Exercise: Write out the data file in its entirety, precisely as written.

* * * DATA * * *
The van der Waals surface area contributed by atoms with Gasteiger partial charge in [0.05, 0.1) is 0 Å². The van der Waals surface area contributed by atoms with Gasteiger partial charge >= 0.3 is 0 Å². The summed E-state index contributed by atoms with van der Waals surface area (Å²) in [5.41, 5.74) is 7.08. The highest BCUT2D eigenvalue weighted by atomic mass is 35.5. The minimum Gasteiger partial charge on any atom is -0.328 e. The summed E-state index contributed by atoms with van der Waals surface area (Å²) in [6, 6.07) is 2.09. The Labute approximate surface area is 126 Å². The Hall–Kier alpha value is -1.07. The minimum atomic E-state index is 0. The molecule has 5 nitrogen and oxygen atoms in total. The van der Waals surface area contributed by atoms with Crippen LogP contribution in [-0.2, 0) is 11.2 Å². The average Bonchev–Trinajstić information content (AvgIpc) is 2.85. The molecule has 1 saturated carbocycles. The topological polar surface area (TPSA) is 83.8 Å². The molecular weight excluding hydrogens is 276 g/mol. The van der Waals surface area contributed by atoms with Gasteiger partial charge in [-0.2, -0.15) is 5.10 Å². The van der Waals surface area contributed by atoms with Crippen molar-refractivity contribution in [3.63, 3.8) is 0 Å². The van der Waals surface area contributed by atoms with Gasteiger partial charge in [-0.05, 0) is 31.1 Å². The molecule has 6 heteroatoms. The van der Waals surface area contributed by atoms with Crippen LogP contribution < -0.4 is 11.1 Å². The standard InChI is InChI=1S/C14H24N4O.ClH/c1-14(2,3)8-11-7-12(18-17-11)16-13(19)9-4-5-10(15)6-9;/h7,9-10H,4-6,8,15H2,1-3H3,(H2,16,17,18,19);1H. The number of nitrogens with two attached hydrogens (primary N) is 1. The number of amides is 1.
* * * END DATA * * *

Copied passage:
The van der Waals surface area contributed by atoms with Gasteiger partial charge in [0.05, 0.1) is 0 Å². The van der Waals surface area contributed by atoms with Gasteiger partial charge >= 0.3 is 0 Å². The summed E-state index contributed by atoms with van der Waals surface area (Å²) in [5.41, 5.74) is 7.08. The highest BCUT2D eigenvalue weighted by atomic mass is 35.5. The minimum Gasteiger partial charge on any atom is -0.328 e. The summed E-state index contributed by atoms with van der Waals surface area (Å²) in [6, 6.07) is 2.09. The Labute approximate surface area is 126 Å². The Hall–Kier alpha value is -1.07. The minimum atomic E-state index is 0. The molecule has 5 nitrogen and oxygen atoms in total. The van der Waals surface area contributed by atoms with Crippen LogP contribution in [-0.2, 0) is 11.2 Å². The average Bonchev–Trinajstić information content (AvgIpc) is 2.85. The molecule has 1 saturated carbocycles. The topological polar surface area (TPSA) is 83.8 Å². The molecular weight excluding hydrogens is 276 g/mol. The van der Waals surface area contributed by atoms with Gasteiger partial charge in [-0.2, -0.15) is 5.10 Å². The van der Waals surface area contributed by atoms with Crippen molar-refractivity contribution in [3.63, 3.8) is 0 Å². The van der Waals surface area contributed by atoms with Gasteiger partial charge in [-0.05, 0) is 31.1 Å². The molecule has 6 heteroatoms. The van der Waals surface area contributed by atoms with Crippen LogP contribution < -0.4 is 11.1 Å². The standard InChI is InChI=1S/C14H24N4O.ClH/c1-14(2,3)8-11-7-12(18-17-11)16-13(19)9-4-5-10(15)6-9;/h7,9-10H,4-6,8,15H2,1-3H3,(H2,16,17,18,19);1H. The number of nitrogens with two attached hydrogens (primary N) is 1. The number of amides is 1.